TJ Grimaldi is an experienced personal injury attorney who will fight for you — and only accept payment if you win your case. See how TJ can help you make a claim to get what is legally owed to you. Request your consultation or call 813-226-1023 today.

Woman Faces Manslaughter Charges After Her Dogs Kill Public Health Employee

An Alabama Department of Public Health employee was trying to do her job. Following up on a report of a dog attack, the official went to talk to the owner of the dogs. But, the employee didn’t get a chance to talk to the owner or file her report. She was killed by the dogs she was there to investigate

Now the owner of the dogs faces manslaughter charges. How do Alabama and Florida laws handle a tragic situation like this, and what potential consequences will the owner of the dogs face?

A Dog Attack While Investigating a Dog Attack

Jacqueline Summer Beard, a 58-year-old environmental supervisor and Alabama Department of Public Health employee, had a job to do. Beard was following up on a case where a woman was attacked by a pack of dogs in northwestern Alabama. The dogs bit the woman and caused her to be hospitalized.

Beard’s job was to talk to the owner of the dog and investigate the attack. The health department follows up on animal bites to look for potential rabies risks. But, Beard didn’t get a chance to talk to the owner. Instead, she was attacked by the dogs and killed.

Authorities arrived on the scene after nearby residents called to report a suspicious vehicle. When police arrived, the dogs began attacking people on the scene. At least one dog was immediately euthanized. At that time, police found Beard’s vehicle and her body inside.

Beard had been trying to contact Brandy Dowdy, 39, the owner of the dogs. Beard never made contact with Dowdy. Now, Dowdy faces manslaughter charges for what happened to Beard.

The Dogs’ Owner Faces Criminal Charges in Alabama

Alabama has specific legislation that relates to dog attacks. The Dangerous Dog Law, often referred to as Emily’s Law, was created after Emily Colvin was killed outside of her home by a pack of dogs in Jackson County in 2017.

According to CBS News, Emily’s Law calls for felony and misdemeanor charges for dog attacks. An owner is said to be responsible if their animal attacks, injures, or kills a person. The consequences are more severe if the animal had previously been deemed dangerous. reported:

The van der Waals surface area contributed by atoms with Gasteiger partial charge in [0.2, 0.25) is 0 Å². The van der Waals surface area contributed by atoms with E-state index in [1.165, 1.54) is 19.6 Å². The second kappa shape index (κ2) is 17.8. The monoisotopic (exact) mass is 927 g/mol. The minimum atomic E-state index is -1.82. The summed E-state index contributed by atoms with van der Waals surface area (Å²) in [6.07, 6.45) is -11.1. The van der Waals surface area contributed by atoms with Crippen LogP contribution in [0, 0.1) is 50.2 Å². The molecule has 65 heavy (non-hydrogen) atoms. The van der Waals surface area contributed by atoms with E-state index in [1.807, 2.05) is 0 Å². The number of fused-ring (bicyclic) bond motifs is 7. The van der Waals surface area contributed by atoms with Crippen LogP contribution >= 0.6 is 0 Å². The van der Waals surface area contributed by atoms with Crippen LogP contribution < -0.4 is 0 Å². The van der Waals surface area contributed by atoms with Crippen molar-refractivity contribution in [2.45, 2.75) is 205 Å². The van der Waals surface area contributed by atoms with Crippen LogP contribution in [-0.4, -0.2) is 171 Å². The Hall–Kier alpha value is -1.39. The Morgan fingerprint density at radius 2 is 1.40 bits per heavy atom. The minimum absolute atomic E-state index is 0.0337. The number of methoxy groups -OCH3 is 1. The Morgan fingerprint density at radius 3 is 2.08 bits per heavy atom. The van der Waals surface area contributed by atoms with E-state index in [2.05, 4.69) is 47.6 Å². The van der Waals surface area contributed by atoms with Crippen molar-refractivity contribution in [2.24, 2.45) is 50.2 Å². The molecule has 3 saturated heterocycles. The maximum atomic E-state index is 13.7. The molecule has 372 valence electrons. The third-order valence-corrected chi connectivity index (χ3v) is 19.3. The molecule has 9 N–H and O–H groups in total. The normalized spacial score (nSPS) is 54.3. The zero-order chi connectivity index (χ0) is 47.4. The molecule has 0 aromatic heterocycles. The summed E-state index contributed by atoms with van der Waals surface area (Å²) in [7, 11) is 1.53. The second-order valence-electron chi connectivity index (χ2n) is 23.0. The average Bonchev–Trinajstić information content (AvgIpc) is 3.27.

“If a dog that has been previously declared dangerous kills or seriously injures a person, the owner could be charged with a Class B felony, punishable by 2 to 20 years in prison.

If a dog that has not been previously declared dangerous kills or seriously injures a person, and the owner knew the dog had a propensity to be dangerous and recklessly disregarded that, the owner could be charged with a Class C felony, punishable by 1 to 10 years.”

It’s not clear whether Dowdy’s dogs, seven in total, had been previously declared dangerous, but her criminal charges mean she may face from one to twenty years in prison.

Related: Types of Personal Injury Cases: Do You Have a Claim? 

Will the Dogs’ Owner Also Face Civil Charges?

At this time, the dog owner faces criminal charges from the state of Alabama. The owner may also face civil charges in the future.

Beard’s family may choose to sue for wrongful death. In that case, the family would sue Dowdy in civil court and attempt to seek damages. To prove fault in a personal injury or wrongful death case, the family would need to prove that the death was caused by the negligence of the owner.

At this time, no civil charges have been filed.

Related: What’s the Difference Between a Civil and Criminal Case? 

What Are the Laws Regarding Dog Attacks in Florida?

In Florida, dangerous dog attacks are defined in Florida Statutes Chapter 767. Owners can be held liable for any injury their dog inflicts on a person, domestic animal, or livestock. There are some exceptions, such as if a victim’s negligence led to the attack or if there were signs present on private property warning people of the dog’s presence.

Like Alabama, Florida also has specific guidelines for dealing with incidents with dangerous dogs. A dog is deemed dangerous if it has:

“(a) Has aggressively bitten, attacked, or endangered or has inflicted severe injury on a human being on public or private property;